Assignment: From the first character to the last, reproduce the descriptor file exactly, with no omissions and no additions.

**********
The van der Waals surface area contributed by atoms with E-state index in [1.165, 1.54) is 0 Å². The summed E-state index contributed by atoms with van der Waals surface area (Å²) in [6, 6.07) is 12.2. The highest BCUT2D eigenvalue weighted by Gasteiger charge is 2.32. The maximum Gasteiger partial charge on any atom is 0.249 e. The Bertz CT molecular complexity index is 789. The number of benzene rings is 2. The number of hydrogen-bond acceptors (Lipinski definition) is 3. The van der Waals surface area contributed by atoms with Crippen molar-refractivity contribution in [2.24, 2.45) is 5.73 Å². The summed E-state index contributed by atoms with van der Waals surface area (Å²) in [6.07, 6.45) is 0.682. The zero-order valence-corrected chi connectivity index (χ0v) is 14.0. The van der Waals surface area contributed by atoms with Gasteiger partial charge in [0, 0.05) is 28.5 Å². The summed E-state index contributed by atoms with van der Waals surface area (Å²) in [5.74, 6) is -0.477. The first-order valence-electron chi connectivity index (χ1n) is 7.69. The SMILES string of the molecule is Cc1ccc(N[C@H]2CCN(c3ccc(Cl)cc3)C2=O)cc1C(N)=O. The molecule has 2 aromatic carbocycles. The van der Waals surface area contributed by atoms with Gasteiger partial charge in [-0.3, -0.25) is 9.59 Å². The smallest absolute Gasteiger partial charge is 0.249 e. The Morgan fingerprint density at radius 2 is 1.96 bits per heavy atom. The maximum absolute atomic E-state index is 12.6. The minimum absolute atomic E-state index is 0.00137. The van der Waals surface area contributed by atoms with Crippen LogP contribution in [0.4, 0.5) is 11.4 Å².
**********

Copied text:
The van der Waals surface area contributed by atoms with E-state index in [1.165, 1.54) is 0 Å². The summed E-state index contributed by atoms with van der Waals surface area (Å²) in [6, 6.07) is 12.2. The highest BCUT2D eigenvalue weighted by Gasteiger charge is 2.32. The maximum Gasteiger partial charge on any atom is 0.249 e. The Bertz CT molecular complexity index is 789. The number of benzene rings is 2. The number of hydrogen-bond acceptors (Lipinski definition) is 3. The van der Waals surface area contributed by atoms with Crippen molar-refractivity contribution in [2.24, 2.45) is 5.73 Å². The summed E-state index contributed by atoms with van der Waals surface area (Å²) in [6.07, 6.45) is 0.682. The zero-order valence-corrected chi connectivity index (χ0v) is 14.0. The van der Waals surface area contributed by atoms with Gasteiger partial charge in [0, 0.05) is 28.5 Å². The summed E-state index contributed by atoms with van der Waals surface area (Å²) in [5.74, 6) is -0.477. The first-order valence-electron chi connectivity index (χ1n) is 7.69. The SMILES string of the molecule is Cc1ccc(N[C@H]2CCN(c3ccc(Cl)cc3)C2=O)cc1C(N)=O. The molecule has 2 aromatic carbocycles. The van der Waals surface area contributed by atoms with Gasteiger partial charge in [-0.3, -0.25) is 9.59 Å². The smallest absolute Gasteiger partial charge is 0.249 e. The Morgan fingerprint density at radius 2 is 1.96 bits per heavy atom. The maximum absolute atomic E-state index is 12.6. The minimum absolute atomic E-state index is 0.00137. The van der Waals surface area contributed by atoms with Crippen LogP contribution in [0.4, 0.5) is 11.4 Å².